8 Questions from Shark Tank to Validate Your Content Marketing Approach
I recently got hooked to ABC’s Shark Tank, and I highly recommend the show to all Content Marketers. Shark Tank is a show that features aspiring entrepreneurs pitching to a panel of “Shark” Investors, made up of some of the most renowned business figures in the United States. Besides being an entertaining show, my most important takeaway from the show would be the questions asked by the “Shark” Investors.
To be successful content marketers, we need to regularly question ourselves to sharpen our thinking and re-evaluate our efforts. The below are eight excellent questions that can help validate your content marketing approach.
1. Why Did You Start This Business?
Before investing in the business, the Sharks would always want to know an entrepreneur’s underlying reason for starting the business, the “why”.
When you embark on content marketing, always start with the “why”. Content marketing if done right leads to sales, but it cannot be just about driving sales as people get turned off by sales talk. Instead, think along the lines of how your consumers are going to benefit from your content marketing efforts.
2. What Is So Unique About Your Business?
Shark Tank is approaching its 9th season, and the sharks have seen and invested in all kinds of startups both on and off the show. For them to invest in the business, it would need to be unique.
Similarly, for content marketing, you’ll need to do it differently from what’s out there. Find a knowledge gap and develop a content marketing strategy to fill that gap. Ask yourself: What is one thing you can provide in your content marketing that your competition is not doing yet?
3. What Is Your Vision For The Business?
To filter out business successes built off a fad, Sharks would usually ask the entrepreneur what’s their vision for the company. Content marketing is a long game; you need to identify your business’s long term vision and align it with your content marketing efforts.
4. Who Are The People You Are Selling To?
To successfully get a deal from the Shark, entrepreneurs would want to know the specific category of consumers they are selling to and if that particular consumer segment can bring about viable profits.
And in content marketing terms, who is the content developed for, and is there traction in that segment? But first, you need to be very clear on who you are developing the content for. To find clarity, you can build an audience persona, i.e. a snapshot of the type of consumers which include basic details like age, profession, what are their goals, pain points and challenges.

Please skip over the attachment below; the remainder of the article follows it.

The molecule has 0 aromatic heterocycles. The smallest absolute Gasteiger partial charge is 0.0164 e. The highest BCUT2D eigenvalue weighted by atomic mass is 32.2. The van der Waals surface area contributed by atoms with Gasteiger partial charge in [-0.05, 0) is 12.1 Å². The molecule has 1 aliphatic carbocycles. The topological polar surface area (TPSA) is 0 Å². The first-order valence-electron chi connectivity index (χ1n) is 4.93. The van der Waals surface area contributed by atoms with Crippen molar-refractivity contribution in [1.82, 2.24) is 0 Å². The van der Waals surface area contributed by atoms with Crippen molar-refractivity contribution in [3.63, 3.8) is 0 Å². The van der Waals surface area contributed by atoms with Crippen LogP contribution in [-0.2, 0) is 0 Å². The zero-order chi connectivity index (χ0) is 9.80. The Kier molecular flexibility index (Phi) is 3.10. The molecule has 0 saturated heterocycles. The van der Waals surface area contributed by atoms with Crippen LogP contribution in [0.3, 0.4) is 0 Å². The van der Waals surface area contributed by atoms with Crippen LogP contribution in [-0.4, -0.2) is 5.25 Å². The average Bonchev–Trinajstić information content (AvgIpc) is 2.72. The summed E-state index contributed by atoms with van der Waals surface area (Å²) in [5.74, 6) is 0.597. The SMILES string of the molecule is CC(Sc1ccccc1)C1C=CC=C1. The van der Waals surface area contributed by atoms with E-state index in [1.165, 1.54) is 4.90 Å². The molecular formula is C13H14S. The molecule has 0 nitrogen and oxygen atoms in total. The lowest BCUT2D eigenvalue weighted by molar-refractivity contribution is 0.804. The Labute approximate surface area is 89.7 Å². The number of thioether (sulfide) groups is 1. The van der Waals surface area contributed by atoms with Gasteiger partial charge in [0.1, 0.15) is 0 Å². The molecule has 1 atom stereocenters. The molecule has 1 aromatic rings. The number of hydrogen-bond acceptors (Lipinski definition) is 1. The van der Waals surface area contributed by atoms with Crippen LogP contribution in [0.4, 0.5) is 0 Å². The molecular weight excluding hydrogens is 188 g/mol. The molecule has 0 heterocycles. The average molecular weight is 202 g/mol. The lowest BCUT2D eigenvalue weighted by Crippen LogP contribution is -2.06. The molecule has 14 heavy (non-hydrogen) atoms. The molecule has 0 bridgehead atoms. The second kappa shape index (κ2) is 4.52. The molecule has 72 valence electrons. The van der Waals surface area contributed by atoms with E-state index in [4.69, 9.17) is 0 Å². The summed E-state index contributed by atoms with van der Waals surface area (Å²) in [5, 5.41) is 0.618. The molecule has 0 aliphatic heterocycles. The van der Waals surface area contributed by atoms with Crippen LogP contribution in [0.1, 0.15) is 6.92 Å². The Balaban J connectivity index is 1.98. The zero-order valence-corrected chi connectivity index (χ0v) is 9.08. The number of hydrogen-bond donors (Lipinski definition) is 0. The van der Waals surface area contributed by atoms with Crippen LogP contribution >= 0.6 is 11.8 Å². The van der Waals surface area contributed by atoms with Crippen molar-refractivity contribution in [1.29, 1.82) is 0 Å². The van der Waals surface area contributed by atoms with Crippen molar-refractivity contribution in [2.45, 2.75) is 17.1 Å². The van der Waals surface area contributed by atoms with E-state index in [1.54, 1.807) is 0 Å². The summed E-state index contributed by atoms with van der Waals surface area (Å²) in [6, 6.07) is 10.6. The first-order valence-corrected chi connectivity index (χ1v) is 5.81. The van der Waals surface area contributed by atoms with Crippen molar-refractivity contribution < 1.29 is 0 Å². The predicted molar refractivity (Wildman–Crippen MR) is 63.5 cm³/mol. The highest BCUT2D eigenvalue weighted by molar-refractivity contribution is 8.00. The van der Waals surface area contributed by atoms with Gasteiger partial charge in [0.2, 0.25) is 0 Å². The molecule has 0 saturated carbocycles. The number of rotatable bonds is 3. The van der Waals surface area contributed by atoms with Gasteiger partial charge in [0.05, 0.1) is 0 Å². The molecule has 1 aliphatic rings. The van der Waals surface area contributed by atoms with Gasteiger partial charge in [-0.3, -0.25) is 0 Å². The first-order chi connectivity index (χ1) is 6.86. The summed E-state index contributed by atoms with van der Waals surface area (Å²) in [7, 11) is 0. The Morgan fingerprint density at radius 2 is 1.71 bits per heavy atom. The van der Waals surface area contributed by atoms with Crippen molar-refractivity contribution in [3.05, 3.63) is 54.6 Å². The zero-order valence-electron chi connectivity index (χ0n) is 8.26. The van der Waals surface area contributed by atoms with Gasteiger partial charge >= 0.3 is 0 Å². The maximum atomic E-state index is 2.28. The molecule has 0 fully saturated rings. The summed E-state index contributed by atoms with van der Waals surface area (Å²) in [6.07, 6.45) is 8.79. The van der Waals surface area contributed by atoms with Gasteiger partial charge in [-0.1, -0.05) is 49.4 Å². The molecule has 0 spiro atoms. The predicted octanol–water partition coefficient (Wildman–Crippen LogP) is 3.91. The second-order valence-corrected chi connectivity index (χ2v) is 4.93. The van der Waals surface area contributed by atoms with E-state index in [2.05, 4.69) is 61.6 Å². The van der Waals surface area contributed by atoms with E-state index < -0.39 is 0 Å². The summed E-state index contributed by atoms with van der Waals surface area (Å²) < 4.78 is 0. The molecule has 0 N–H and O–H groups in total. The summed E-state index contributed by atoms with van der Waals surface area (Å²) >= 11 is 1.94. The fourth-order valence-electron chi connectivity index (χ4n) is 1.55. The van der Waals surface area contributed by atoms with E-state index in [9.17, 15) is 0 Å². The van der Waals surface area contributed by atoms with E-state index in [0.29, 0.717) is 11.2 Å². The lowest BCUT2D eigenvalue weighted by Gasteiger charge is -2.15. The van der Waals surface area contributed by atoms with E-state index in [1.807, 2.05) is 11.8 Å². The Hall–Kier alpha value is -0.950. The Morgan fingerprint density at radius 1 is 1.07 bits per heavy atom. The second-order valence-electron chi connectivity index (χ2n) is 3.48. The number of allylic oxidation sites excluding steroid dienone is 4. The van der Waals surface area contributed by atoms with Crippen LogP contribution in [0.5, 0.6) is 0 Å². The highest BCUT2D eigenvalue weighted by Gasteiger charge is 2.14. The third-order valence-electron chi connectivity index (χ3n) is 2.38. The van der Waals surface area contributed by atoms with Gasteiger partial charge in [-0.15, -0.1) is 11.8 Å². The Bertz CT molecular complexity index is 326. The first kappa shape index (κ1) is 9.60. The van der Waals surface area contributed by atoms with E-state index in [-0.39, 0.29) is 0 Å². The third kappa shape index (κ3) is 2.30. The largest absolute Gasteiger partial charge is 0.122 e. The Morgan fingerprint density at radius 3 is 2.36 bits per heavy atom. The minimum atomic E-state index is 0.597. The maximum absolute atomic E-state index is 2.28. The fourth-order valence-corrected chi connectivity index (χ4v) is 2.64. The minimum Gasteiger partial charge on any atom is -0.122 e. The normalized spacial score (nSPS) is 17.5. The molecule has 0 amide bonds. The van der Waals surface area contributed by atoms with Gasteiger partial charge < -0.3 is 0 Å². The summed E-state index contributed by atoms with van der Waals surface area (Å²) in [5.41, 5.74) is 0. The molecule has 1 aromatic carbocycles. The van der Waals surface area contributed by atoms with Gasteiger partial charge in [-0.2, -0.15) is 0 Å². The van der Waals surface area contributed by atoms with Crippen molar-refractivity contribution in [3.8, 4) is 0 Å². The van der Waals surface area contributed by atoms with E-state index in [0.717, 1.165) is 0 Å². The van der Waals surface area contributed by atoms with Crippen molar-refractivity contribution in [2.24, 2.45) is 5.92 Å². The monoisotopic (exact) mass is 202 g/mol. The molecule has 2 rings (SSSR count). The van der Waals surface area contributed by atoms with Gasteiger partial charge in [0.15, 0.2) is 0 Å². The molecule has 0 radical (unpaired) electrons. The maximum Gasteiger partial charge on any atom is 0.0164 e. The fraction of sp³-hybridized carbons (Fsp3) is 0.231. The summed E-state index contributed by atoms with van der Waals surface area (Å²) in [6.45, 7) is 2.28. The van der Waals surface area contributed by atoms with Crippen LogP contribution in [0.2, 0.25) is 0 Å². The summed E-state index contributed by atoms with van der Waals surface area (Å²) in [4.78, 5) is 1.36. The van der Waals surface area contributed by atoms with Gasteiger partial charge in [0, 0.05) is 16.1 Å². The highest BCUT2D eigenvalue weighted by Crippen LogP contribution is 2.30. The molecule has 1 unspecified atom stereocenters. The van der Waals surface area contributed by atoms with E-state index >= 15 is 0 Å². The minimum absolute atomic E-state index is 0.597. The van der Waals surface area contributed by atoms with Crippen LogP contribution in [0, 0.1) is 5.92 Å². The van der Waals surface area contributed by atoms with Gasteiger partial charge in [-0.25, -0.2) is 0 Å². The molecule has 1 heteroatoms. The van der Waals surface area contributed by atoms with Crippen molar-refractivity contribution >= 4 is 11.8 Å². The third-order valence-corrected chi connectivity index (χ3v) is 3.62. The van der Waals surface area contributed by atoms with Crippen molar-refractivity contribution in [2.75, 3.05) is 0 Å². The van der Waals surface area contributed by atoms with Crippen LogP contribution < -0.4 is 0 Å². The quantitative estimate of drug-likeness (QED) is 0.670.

5. How Are You Going To Spend My Money?
The Sharks are shrewd investors, and they are not going to just throw their money at any business. They want to know what the money is going to achieve. Thus entrepreneurs must know how exactly they are going spend the money.
As a content marketer, there will be situations where you’ll need to request a content marketing budget from your employers/investors for things like content development, influencer marketing or paid media. In most cases, your bosses are not just going to set aside the budget because content marketing is the “next big thing”. This is where you’ll need to plan out exactly where the money is going and most importantly the returns.
6. How Will You Scale/Grow From Here?
To determine if a business is investable, the one thing every Shark looks out for is scalability.
Content marketing is not supposed to be sales driven, however, content marketers should always be looking at growth targets plus how and when it can be achieved.
7. How Do You Justify Your Valuation?
This question is especially important for entrepreneurs who are seeking investments in the millions! In this case, the Sharks would require the entrepreneurs to justify their valuation.
Content marketing is an initiative that requires substantial resources, thus the need to justify if the effort is even worth it. If you are unable to do any justifications, this is where you need to re-evaluate your efforts and determine if your efforts are bearing fruit, i.e. helping to achieve your business goals.
8. And For That Reason, I’m Out.
Every time a Shark sees no potential or interest in the business, they would proceed to tell the entrepreneur their rationale on why they are out and that they are no longer interested in investing.
If you are not achieving your business goals that you’ve set, re-evaluate your strategies and in a worst case scenario, an exit strategy. i.e. is Content Marketing even the right way to meet your business objectives?